• As feature plants. The spectacular large flowered ‘brush’ types are absolutely stunning when in full cry and can be used as a focal point in the garden. Everblooming cultivars such as ‘Robyn Gordon’ and ‘Superb’ should be planted in positions where the numerous avian visitors can be readily observed.

  • As screening plants. Most grevilleas are outstanding either as informal or formal hedges that provide excellent cover. Larger leafed types such as ‘Orange Marmalade’, ‘Ivanhoe’ and ‘Poorinda Peter’ are best used as informal hedges while smaller leafed types such as G. rosmarinifolia and G.lanigera and their hybrids can be used as lower growing formal hedges as they retain a neat appearance when clipped.

  • As ground covers. There are a number of outstanding ground covering grevilleas that are ideal for dry exposed embankments or any other relatively well-lit area of the garden.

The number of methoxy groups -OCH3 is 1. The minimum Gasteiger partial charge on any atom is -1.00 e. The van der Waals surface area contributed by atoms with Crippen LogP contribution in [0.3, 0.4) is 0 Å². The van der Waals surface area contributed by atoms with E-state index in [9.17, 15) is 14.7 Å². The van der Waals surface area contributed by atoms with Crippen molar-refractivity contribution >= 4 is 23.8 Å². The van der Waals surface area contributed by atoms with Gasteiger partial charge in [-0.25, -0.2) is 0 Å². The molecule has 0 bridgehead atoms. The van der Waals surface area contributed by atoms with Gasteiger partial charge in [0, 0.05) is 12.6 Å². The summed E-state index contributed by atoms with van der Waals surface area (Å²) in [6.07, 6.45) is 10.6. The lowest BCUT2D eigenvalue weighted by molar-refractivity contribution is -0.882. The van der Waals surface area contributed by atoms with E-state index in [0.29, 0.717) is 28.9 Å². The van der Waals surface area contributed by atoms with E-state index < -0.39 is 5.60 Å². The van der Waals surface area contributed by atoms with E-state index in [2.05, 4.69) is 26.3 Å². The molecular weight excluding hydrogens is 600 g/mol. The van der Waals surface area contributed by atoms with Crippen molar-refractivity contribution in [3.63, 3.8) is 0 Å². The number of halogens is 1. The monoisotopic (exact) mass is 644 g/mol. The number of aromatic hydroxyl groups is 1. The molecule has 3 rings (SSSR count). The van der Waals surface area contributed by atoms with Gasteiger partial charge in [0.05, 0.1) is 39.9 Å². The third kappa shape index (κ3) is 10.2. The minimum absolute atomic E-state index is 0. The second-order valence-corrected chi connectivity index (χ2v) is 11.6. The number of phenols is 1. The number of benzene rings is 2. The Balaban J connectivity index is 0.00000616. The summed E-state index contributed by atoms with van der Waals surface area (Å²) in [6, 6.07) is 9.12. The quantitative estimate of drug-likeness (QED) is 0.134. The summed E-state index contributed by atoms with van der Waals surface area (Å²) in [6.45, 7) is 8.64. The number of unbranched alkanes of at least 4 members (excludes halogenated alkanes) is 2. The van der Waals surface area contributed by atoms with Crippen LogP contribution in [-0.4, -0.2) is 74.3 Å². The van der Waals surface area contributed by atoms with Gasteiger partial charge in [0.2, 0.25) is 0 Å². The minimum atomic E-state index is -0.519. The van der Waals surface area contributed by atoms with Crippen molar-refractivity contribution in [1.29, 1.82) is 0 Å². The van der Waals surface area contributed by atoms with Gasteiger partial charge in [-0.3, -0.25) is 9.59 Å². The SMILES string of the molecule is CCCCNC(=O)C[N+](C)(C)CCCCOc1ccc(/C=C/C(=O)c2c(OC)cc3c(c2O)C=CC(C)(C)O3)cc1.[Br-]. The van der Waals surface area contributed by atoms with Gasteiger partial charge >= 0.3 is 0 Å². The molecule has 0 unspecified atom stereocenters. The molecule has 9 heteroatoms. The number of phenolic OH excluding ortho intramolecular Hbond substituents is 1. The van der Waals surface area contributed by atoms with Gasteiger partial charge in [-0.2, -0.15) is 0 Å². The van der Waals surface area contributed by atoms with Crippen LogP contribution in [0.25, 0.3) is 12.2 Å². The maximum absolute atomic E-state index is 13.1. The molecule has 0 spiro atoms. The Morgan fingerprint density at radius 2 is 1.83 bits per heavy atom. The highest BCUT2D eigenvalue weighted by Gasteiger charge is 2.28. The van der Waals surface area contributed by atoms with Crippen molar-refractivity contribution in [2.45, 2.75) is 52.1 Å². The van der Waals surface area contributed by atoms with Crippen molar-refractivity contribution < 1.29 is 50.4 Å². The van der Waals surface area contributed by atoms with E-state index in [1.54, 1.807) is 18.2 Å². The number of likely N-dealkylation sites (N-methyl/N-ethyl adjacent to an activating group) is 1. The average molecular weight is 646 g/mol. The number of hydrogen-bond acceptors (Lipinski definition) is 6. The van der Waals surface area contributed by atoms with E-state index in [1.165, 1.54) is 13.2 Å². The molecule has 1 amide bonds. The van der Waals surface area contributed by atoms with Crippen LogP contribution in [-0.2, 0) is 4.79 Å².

• As a background foliage texture or colour. As well as a seemingly endless variety of flower types the foliage displays amazing variation as well.

  • As trees eg hilliana and robusta. The silky oak (G. robusta) has long been used as a street tree or feature planting around the world and is arguably one of the most spectacular when in full bloom. Another lesser known tree grevillea is the White Silky Oak (or White Yiel Yiel) which has long sprays of white flowers and a lovely large divided leaf. Another great reason to plant it is that it is now an endangered species in the wild.

SAFETY NOTE: Some people are susceptible to skin allergies that can be triggered off by certain types of grevilleas such as ‘Robyn Gordon’. If you are allergic you may be best to avoid growing grevilleas that trigger your allergy.

More native plant articles

Listed below are our native plant articles. (Written by Angus Stewart from ABC TV's Gardening Australia)

About the author

Angus Stewart is the author of several horticutural books including "Creating an Australian Garden". Angus also appears regularly on Australian television and radio shows. Angus's website is called "Gardening with Angus".